SXSW Spotlight: Accessible Complex Data

Share this post:

Editor’s note: This brief Q&A series will feature IBM researchers making presentations at the 2012 South-by-Southwest Interactive Conference in Austin, Texas.

Join the conversation: #sxswibm #accessdata

Susann Keohane and Brian Cragun, consultants for IBM Research’s Human Ability & Accessibility Center (referred to as the AbilityLab), will present Beyond a Thousand Words: Accessible Complex Data – a discussion about the accessibility challenges of analyzing, visualizing, and using today’s big data – on Tuesday, March 13.

Q: What kinds of solutions does the IBM AbilityLab develop? What is a recent example?

Susann Keohane

Our lab develops solutions to help everyone participate in technology. For example, Accessible Workplace Connections is a web-based application for employees with disabilities to have their necessary work accommodations be delivered, changed, supported and maintained effectively and efficiently.

And our Access My City application provides real-time transit data, geo-location and mapping technologies, and publicly available accessibility information, to mobile devices to help disabled residents and visitors navigate a city.

Check out some of our other research projects, here.  

Q: At SXSW, you will be discussing “Accessible Complex Data.” What kinds of new accessibility challenges are being posed by complex data? 

Brian Cragun

We all struggle to find pearls in the ocean of complex data. Well-chosen graphical visualizations have the ability to communicate key information quickly.

But as generally implemented, these complex visualizations are inaccessible to the blind. For the blind, the question we are working to answer is: how can we approximate and approach the high-bandwidth understanding, and autonomous discovery of the key information the sighted gain from complex visualizations, such as stock market history, census trends, or scientific data.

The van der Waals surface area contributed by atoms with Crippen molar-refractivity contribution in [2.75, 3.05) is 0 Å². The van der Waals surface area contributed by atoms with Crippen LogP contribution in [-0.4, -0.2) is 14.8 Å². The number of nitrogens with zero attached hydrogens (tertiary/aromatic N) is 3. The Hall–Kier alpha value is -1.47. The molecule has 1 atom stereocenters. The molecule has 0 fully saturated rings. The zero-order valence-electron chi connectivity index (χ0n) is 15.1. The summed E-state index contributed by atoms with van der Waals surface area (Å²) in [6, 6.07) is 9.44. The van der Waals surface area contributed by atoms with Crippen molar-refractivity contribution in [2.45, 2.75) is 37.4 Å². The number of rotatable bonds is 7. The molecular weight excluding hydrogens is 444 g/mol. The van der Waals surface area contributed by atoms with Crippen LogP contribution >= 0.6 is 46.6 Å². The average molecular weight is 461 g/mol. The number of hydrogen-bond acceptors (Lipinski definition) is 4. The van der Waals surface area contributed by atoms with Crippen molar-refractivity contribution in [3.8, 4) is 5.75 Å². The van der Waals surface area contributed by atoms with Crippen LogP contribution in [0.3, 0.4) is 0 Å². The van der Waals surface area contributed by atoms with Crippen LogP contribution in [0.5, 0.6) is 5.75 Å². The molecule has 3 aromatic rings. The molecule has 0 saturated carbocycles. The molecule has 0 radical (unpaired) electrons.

Q: What about smart devices – phones, televisions, etc. – that access the data? How are they a part of making information accessible (or preventing accessibility)?

Smart devices make information available anywhere at anytime. When users move to a smart device, many will be affected by what we call “situational” disability: outside light, a tiny screen, using one hand, riding on a bumpy road, or needing to access information without touching or looking at the device while driving.

More then ever, these situations emphasizes the need for inclusive design. The research we work on for core disability types (deaf, blind, mobility impaired) will benefit all users of smart devices.

Q: How is IBM making today’s flood of data, and the way it’s analyzed and shown, more accessible?

This is a great question – and the core of our presentation.

In current products, we provide user interaction with graphs, allowing the user to sift, sort, scale and filter the information. These capabilities are already available for the visually impaired. Now, research is looking at navigation of the graphs with audible cues, so users can discover the visualization themselves.  

We’re also looking at how to convert the visualizations into descriptive text so any user needing information in a hands-free or eyes-free environment can benefit. Technologies on the horizon, such as electrostatic screens, electrical sensations, and other tactile feedback tools will provide other sensory exploration to effectively utilized complex data.

Q: What needs to happen to make accessibility an automatic part of the process in expressing data?

Better mappings of visual information to other sensory modes need to be researched and proven.

A taxonomy of graphs and content with corresponding navigation, and audible output, can standardize interactions, and provide a foundation for new graphs in the future.

Attending SXSW? Add Susann and Brian’s presentation to your schedule.

More stories

A new supercomputing-powered weather model may ready us for Exascale

In the U.S. alone, extreme weather caused some 297 deaths and $53.5 billion in economic damage in 2016. Globally, natural disasters caused $175 billion in damage. It’s essential for governments, business and people to receive advance warning of wild weather in order to minimize its impact, yet today the information we get is limited. Current […]

Continue reading

DREAM Challenge results: Can machine learning help improve accuracy in breast cancer screening?

        Breast Cancer is the most common cancer in women. It is estimated that one out of eight women will be diagnosed with breast cancer in their lifetime. The good news is that 99 percent of women whose breast cancer was detected early (stage 1 or 0) survive beyond five years after […]

Continue reading

Computational Neuroscience

New Issue of the IBM Journal of Research and Development   Understanding the brain’s dynamics is of central importance to neuroscience. Our ability to observe, model, and infer from neuroscientific data the principles and mechanisms of brain dynamics determines our ability to understand the brain’s unusual cognitive and behavioral capabilities. Our guest editors, James Kozloski, […]

Continue reading